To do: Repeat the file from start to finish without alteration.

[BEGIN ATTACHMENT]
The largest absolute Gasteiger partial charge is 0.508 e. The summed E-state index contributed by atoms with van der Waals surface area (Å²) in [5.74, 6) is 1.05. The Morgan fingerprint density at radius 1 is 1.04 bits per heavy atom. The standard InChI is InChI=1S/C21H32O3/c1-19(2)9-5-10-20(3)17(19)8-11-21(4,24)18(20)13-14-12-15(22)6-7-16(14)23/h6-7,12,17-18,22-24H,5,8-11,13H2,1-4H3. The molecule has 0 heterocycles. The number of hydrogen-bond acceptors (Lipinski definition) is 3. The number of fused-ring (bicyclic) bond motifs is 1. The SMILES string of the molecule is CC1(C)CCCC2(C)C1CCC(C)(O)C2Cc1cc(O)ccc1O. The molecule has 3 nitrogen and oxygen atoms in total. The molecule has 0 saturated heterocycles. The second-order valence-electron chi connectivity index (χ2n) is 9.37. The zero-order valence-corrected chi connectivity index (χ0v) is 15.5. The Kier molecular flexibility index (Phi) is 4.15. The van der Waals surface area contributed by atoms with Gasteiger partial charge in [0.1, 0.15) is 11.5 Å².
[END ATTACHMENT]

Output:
The largest absolute Gasteiger partial charge is 0.508 e. The summed E-state index contributed by atoms with van der Waals surface area (Å²) in [5.74, 6) is 1.05. The Morgan fingerprint density at radius 1 is 1.04 bits per heavy atom. The standard InChI is InChI=1S/C21H32O3/c1-19(2)9-5-10-20(3)17(19)8-11-21(4,24)18(20)13-14-12-15(22)6-7-16(14)23/h6-7,12,17-18,22-24H,5,8-11,13H2,1-4H3. The molecule has 0 heterocycles. The number of hydrogen-bond acceptors (Lipinski definition) is 3. The number of fused-ring (bicyclic) bond motifs is 1. The SMILES string of the molecule is CC1(C)CCCC2(C)C1CCC(C)(O)C2Cc1cc(O)ccc1O. The molecule has 3 nitrogen and oxygen atoms in total. The molecule has 0 saturated heterocycles. The second-order valence-electron chi connectivity index (χ2n) is 9.37. The zero-order valence-corrected chi connectivity index (χ0v) is 15.5. The Kier molecular flexibility index (Phi) is 4.15. The van der Waals surface area contributed by atoms with Gasteiger partial charge in [0.1, 0.15) is 11.5 Å².